Senators call removal of RECA from NDAA as ‘major betrayal’ and ‘injustice’

The National Defense Authorization Act conference report leaves out a key provision that would have provided assistance to New Mexico “downwinders” who have become sick due to radiation. A conference report occurs when the U.S. Senate and the U.S. House of Representatives use conference committees to negotiate over differences on legislation passed by each chamber. […]

Senators call removal of RECA from NDAA as ‘major betrayal’ and ‘injustice’

The National Defense Authorization Act conference report leaves out a key provision that would have provided assistance to New Mexico “downwinders” who have become sick due to radiation.

A conference report occurs when the U.S. Senate and the U.S. House of Representatives use conference committees to negotiate over differences on legislation passed by each chamber. The conference report must now be approved by both the House and Senate.

While the Senate had previously passed legislation to expand the Radiation Exposure Compensation Act to include those downwind of the first nuclear bomb test and others with bipartisan support, it did not make it through the negotiation process and into the final package.

U.S. Sen. Ben Ray Luján, a New Mexico Democrat, Sen. Mike Crapo, a Republican from Idaho, Sen. Eric Schmitt, a Republican from Missouri, and Sen. Josh Hawley, a Missouri Republican, led the effort to expand RECA. They expressed disappointment with the exclusion, which Hawley described as a “major betrayal” to Missouri residents who “have been lied to and ignored for years.”

“It is also a betrayal of the tens of thousands of Americans made sick by their government’s nuclear waste who have relied on this program for life-saving help,” Hawley said via social media. “They are now left to fend for themselves as the program expires.”

RECA is set to expire in 2024 after having previously been extended. Luján sponsored the legislation that led to the extension from 2022 to 2024. At the time, he said that extending RECA to 2024 would give time to get RECA expansion passed. Had the expansion package been included in the NDAA, it would also have allowed more time for people to apply for compensation.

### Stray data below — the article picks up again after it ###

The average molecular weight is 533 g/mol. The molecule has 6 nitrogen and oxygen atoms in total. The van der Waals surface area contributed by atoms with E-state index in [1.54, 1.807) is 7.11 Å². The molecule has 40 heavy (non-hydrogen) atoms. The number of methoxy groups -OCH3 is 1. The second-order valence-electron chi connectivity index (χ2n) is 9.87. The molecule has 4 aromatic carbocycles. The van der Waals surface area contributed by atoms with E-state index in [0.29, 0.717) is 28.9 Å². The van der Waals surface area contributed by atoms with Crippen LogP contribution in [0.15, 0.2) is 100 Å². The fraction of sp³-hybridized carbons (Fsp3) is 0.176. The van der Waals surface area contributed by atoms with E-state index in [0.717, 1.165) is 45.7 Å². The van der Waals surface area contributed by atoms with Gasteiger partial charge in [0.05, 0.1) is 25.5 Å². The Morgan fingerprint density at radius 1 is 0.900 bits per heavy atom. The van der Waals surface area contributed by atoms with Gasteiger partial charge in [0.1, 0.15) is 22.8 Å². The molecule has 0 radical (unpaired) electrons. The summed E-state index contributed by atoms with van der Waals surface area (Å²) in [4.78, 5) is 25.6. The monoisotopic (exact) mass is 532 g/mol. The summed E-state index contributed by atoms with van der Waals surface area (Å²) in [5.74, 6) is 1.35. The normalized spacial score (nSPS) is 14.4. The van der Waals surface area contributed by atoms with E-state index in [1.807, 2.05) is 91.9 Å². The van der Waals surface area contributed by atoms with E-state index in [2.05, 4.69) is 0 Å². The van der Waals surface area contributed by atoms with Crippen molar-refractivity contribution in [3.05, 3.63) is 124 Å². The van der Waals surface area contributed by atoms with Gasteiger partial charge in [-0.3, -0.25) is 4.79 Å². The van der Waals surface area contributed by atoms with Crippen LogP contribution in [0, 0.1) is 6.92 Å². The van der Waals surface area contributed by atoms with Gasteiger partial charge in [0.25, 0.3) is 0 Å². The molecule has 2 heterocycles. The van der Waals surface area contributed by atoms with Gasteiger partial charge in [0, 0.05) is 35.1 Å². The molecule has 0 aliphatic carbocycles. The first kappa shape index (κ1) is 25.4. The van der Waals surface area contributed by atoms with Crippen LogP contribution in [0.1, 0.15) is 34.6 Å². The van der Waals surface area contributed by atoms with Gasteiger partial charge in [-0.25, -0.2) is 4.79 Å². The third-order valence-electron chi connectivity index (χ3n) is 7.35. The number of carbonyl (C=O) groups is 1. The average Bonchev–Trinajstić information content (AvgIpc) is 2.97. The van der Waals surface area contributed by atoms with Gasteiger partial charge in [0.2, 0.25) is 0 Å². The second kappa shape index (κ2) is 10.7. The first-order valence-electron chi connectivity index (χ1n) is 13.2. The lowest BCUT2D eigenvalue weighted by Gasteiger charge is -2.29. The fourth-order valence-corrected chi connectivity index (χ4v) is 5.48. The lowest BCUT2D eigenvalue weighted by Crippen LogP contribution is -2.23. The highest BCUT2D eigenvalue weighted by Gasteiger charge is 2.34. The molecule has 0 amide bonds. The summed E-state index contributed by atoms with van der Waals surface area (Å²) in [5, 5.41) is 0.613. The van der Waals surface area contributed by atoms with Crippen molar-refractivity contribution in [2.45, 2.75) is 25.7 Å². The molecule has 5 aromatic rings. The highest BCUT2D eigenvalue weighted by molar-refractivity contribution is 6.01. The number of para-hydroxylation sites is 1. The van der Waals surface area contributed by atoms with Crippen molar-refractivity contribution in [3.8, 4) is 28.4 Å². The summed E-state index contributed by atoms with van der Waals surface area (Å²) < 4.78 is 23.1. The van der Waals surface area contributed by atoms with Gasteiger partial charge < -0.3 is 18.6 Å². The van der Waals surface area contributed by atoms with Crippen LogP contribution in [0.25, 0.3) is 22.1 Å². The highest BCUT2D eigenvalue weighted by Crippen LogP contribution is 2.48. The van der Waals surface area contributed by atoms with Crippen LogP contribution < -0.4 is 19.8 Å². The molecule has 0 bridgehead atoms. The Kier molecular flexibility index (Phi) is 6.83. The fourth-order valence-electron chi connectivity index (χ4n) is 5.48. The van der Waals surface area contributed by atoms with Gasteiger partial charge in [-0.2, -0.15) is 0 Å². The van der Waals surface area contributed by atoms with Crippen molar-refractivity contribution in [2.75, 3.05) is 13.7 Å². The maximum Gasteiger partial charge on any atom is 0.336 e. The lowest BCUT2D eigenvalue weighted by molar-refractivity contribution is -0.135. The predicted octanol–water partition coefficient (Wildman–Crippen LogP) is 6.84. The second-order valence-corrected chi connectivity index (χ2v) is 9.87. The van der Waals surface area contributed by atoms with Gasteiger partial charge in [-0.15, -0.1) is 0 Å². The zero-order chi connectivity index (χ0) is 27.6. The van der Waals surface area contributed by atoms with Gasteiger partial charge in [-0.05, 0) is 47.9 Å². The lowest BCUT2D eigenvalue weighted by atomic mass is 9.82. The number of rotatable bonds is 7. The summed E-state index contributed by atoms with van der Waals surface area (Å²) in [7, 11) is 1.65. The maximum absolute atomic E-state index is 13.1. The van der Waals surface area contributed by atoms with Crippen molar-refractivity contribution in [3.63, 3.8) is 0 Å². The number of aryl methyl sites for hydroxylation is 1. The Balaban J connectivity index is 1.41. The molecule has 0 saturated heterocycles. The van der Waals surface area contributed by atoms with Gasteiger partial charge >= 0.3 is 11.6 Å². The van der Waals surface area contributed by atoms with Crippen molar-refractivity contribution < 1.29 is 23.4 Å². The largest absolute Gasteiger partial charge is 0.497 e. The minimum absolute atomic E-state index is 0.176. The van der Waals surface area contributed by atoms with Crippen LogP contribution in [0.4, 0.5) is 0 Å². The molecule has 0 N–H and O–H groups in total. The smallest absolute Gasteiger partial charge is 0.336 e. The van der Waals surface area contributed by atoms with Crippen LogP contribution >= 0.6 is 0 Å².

Related: RECA extension passes House, heads to president’s desk

Hawley joined the effort after learning about radioactive contamination in the St. Louis area as a result of defense-related activities. The RECA expansion would have expanded the compensation to include Missouri residents.

Luján said in a statement that the NDAA fails to provide justice to the New Mexicans who sacrificed their own health for the sake of national security.

“Generations of New Mexicans and their families have gotten sick and died from the radiation exposure and the lasting impacts of the Trinity Test. For New Mexico to have been ground zero for the first nuclear weapon – and left out of the original RECA program – is an injustice,” he said.

In addition to providing assistance to downwinders, the expansion would have also helped people who worked in uranium mining and milling after 1971.

Luján said that Republican leadership blocked the inclusion of the RECA expansion in the NDAA.

“By doing so, they failed to do right by people whom the federal government harmed,” he said. “But I am not giving up on justice for New Mexicans and all those deeply impacted by radiation exposure and nuclear testing. Over the course of this process, our support has only grown and the fight doesn’t end here.”